Jeremy Forrest trial: Teacher jailed for abduction and child sex
A teacher has been jailed for five and a half years for abducting and having sex with a 15-year-old pupil he ran off with to France.
Jeremy Forrest, 30, from Petts Wood, London, was convicted at Lewes Crown Court on Thursday of child abduction.
He did not initially face sex offence charges for reasons linked to his extradition from France, but admitted them in court just before sentencing.
The maths teacher groomed the girl at his Eastbourne school, the court heard.'Encouraged her infatuation'
Sussex Police is now investigating whether Forrest, who did not give evidence during the trial, contacted the teenager in a bid to alter how she gave evidence in court.
Judge Michael Lawson QC has questioned the evidence given by the teenager in court, as it varied from her original police interviews and fitted with Forrest's defence that he took her to France to prevent her from succumbing to suicidal tendencies.
Sentencing, Judge Lawson told Forrest he had ignored the cardinal rule of teaching.
He also misled colleagues, claiming rumours about the relationship were the teenager's lies, said the judge.
"It was her first intimate relationship," said Judge Lawson.
The judge told Forrest he encouraged the girl's infatuation and that text messages showed he drove the sexual relationship forward.
In taking her to France, he subjected the girl's family to "appalling distress".
Judge Lawson told Forrest: "Your behaviour over this period had been motivated by self interest and has hurt and damaged many people - her family, your family, staff and pupils at the school and respect for teachers everywhere.
"It has damaged you too, but that was something you were prepared to risk.
"You now have to pay that price."'Gifted teacher'
He also barred Forrest from working with children for life and ordered him to sign the sex offenders register.
The trial heard the pupil had just turned 15 when Forrest started a sexual relationship with her.
End Quote Ronald Jaffa Defending
He unfortunately fell in love and crossed the line”
They had sex in his car, in hotels and at his marital home, the court heard.
Fearing they were about to be exposed, Forrest booked them on a cross-Channel ferry from Dover to Calais on 20 September last year.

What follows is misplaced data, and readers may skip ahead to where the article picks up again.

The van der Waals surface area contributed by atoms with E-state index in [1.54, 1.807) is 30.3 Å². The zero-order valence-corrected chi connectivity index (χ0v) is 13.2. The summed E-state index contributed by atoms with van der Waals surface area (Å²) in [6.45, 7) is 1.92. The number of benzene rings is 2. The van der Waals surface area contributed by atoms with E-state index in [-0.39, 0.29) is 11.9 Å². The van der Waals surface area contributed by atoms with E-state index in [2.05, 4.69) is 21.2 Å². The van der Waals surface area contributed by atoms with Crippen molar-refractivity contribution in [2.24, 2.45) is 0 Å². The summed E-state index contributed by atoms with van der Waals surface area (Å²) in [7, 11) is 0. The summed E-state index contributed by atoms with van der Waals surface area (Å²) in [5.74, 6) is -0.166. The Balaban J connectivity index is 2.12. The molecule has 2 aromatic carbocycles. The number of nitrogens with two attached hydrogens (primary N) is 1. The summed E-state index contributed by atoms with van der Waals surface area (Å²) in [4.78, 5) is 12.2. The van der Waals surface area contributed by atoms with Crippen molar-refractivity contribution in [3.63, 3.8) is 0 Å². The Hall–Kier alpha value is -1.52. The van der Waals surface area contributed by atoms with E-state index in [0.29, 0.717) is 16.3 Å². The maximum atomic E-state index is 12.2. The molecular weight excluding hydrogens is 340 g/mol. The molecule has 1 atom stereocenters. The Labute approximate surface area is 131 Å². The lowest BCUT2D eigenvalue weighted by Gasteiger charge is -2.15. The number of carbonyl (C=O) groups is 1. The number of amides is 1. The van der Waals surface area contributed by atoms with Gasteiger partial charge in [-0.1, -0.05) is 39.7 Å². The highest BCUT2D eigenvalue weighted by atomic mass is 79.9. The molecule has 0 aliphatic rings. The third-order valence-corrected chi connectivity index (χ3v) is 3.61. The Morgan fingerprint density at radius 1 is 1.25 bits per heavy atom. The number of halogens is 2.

They spent seven days in France before they were spotted in Bordeaux.
During the hearing, the court heard statements from the mother of the teenager, saying she felt like "the worst mother in the world".
She said: "Someone got my child and I never saw it coming or saw it while it was happening."
Defence lawyer Ronald Jaffa said he did not seek to excuse what his client had done but wanted to place his actions in context.
The court heard Forrest, a gifted teacher, had been in an unhappy marriage and had sought medical help for depression.
Mr Jaffa said Forrest's caring attitude led the girl to ask him for help with a number of issues and he later realised she had a crush on him.
"He unfortunately fell in love and crossed the line at a time when he was in a very low position and depressed," said Mr Jaffa.
After the sentencing, Forrest's family said they hoped the case would lead to a full examination of what went wrong.'Very sorry'
His mother Julie, brother Tom and sister Carrie Hanspaul stood on the court steps while solicitor Henrietta Ronson read their statement.
"This case has been very difficult from the start for everyone involved," she said.
"This is a sorry episode for all concerned and Jeremy is very sorry for his actions.
"Despite the verdict and today's sentence, there are many factors in this case which need to be examined and addressed, including the failure to properly act on early warnings.
"We sincerely hope that these are sensibly looked into and not simply swept under the carpet."
Nigel Pilkington, head of the South East complex casework unit at the Crown Prosecution Service (CPS), said: "These additional charges concerning sexual activity with a child were an important part of the prosecution case that the CPS was determined to bring before the courts.
"This has not been a straightforward legal process, as it has involved complex legal proceedings in both France and at the European Court of Justice in Luxembourg.
"We are grateful to the French legal authorities for their considerable assistance in this matter."